Rs.23,600.00
INTRODUCTION
 
India has the largest irrigated area ahead of China and USA but is lagging behind these countries in food production. Though irrigation sector’s contribution to agriculture and GDP of the nation is undisputed, there have been serious concerns over its poor performance. Stagnated agriculture has emerged as a challenge during recent years in India’s otherwise progressive performance.
 
To address the major challenges of securing water to meet increasing food production demands of the expanding population, while safe-guarding the critical ecological balance, it is necessary to adopt technological innovations with integrated approach to irrigation water management. These include analyzing the interactions between the adoption and adaptation of irrigation systems to plant and field level options, innovations like water harvesting, micro irrigation, atomistic irrigation, conjunctive management of different water sources, institutional reforms and management methodologies.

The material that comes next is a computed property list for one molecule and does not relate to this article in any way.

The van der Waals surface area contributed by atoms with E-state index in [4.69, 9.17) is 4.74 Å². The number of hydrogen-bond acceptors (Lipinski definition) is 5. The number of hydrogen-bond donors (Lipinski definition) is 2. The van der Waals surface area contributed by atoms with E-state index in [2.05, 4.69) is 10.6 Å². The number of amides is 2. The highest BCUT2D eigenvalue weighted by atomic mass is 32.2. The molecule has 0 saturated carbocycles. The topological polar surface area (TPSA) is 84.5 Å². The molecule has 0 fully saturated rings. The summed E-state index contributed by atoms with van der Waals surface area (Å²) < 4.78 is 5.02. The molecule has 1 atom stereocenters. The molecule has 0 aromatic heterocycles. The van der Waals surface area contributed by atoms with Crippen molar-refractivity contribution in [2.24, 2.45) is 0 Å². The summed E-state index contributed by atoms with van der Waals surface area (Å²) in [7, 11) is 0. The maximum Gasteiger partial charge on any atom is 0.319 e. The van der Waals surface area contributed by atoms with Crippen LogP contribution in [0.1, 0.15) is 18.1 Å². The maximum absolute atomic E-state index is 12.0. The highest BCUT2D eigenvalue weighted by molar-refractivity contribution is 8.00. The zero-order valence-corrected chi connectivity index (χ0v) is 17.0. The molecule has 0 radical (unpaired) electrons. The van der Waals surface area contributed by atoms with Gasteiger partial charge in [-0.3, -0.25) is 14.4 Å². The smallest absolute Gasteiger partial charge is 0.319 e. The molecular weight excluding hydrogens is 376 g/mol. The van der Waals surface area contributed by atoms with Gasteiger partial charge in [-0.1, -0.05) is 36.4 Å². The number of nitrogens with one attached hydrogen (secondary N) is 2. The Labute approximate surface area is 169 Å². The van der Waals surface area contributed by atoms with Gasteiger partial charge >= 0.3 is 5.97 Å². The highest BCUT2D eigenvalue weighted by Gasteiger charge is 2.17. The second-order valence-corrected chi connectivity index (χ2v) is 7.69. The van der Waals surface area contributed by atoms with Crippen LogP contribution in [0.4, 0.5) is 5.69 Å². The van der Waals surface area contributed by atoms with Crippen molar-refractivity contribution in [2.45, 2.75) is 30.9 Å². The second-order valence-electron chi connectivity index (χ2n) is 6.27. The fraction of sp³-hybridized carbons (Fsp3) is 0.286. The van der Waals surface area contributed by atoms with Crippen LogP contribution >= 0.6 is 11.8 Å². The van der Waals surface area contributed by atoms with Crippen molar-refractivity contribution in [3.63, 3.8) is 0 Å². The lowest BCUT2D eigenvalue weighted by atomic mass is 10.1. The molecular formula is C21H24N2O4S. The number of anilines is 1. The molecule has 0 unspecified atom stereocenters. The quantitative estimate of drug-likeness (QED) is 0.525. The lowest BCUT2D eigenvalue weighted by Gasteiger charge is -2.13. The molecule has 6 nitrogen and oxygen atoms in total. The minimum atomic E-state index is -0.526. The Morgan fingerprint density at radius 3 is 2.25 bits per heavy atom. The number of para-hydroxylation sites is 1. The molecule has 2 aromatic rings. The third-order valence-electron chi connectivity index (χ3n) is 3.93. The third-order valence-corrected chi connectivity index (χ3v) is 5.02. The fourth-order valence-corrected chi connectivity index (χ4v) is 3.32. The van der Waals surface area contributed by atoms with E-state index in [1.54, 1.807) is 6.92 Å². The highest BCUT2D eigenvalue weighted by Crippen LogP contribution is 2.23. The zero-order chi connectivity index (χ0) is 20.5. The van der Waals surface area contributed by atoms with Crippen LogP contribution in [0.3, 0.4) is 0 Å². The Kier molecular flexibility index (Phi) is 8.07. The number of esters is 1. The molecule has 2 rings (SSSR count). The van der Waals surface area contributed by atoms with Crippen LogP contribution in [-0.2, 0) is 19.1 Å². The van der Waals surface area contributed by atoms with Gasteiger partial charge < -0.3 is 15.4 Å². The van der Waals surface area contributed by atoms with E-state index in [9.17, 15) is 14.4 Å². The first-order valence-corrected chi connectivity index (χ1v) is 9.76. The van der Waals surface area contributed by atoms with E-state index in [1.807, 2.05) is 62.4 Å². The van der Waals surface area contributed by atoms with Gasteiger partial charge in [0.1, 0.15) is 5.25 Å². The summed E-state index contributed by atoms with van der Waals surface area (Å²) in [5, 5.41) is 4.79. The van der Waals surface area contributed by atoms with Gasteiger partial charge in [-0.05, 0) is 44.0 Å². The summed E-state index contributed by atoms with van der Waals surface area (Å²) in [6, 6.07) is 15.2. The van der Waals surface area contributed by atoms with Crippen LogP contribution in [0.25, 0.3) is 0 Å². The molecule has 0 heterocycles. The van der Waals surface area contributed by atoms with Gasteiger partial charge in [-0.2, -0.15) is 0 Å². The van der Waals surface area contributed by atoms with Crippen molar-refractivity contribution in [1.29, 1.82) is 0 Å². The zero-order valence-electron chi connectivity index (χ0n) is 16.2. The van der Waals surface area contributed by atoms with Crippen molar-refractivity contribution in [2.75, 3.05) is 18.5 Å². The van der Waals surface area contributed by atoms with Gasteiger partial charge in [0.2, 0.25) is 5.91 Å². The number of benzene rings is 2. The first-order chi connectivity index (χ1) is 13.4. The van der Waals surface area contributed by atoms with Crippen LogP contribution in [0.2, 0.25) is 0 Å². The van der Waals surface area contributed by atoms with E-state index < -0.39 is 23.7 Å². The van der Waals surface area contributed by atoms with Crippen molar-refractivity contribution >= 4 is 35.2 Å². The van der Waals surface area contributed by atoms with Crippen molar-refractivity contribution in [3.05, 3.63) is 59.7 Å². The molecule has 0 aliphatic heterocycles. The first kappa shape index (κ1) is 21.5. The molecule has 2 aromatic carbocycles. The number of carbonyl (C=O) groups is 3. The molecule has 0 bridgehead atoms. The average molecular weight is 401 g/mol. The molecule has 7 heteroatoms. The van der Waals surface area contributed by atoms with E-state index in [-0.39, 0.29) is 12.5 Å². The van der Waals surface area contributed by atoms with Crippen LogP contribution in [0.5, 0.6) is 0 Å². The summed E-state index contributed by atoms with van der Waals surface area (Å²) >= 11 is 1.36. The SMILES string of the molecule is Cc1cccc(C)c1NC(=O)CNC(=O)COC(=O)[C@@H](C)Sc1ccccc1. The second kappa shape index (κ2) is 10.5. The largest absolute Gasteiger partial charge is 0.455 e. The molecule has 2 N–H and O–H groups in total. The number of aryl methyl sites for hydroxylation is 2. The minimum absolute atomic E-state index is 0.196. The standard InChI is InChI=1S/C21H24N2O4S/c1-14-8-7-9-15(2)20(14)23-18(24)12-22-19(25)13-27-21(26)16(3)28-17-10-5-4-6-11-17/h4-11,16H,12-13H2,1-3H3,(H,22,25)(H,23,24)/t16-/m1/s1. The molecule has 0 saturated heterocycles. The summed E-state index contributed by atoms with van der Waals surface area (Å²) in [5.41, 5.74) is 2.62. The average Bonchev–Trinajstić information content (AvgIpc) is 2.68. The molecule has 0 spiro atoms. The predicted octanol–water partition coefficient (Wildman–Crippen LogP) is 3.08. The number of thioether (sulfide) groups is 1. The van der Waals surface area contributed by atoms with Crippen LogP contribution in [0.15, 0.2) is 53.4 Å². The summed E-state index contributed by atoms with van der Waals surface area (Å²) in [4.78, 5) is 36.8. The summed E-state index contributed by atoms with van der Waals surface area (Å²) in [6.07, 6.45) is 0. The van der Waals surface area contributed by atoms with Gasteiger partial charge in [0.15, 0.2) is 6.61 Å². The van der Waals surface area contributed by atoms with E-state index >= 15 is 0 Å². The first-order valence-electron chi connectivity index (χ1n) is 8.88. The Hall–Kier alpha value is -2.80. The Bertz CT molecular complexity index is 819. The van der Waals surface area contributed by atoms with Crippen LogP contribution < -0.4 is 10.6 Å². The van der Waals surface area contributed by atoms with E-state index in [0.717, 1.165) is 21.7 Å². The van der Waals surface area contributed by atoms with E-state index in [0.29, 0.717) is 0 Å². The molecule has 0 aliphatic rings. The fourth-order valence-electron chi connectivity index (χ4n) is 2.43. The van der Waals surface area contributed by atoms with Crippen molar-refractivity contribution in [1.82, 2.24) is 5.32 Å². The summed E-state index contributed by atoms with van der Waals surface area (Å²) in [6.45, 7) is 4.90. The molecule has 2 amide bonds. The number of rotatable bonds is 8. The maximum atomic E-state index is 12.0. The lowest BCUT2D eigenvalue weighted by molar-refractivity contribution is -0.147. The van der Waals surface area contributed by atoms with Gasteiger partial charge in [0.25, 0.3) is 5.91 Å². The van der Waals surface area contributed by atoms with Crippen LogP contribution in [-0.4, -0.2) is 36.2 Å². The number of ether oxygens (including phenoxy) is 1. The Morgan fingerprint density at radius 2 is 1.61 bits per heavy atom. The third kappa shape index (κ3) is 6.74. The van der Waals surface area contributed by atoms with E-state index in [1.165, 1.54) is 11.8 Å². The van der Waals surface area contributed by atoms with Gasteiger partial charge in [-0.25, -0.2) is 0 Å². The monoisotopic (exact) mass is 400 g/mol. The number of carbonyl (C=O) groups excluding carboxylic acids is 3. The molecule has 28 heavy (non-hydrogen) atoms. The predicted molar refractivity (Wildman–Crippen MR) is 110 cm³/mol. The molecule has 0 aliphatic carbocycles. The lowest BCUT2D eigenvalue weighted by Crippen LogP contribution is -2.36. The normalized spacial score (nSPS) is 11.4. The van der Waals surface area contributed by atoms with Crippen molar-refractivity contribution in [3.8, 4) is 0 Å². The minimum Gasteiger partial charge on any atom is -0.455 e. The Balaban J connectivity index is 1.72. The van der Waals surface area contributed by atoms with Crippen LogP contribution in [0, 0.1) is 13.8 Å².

In a comprehensive review of Indian irrigation sector in 1991, World Bank cautioned that India will be critically dependent on a better performance from irrigation sector. It thus identified capacity building in irrigation systems management as one of the thrust areas. The future sustainability of Irrigation Systems will largely depend upon the needed improvements and innovations in this sector in the form of Modernization in its real sense.
Rs.23,600.00 50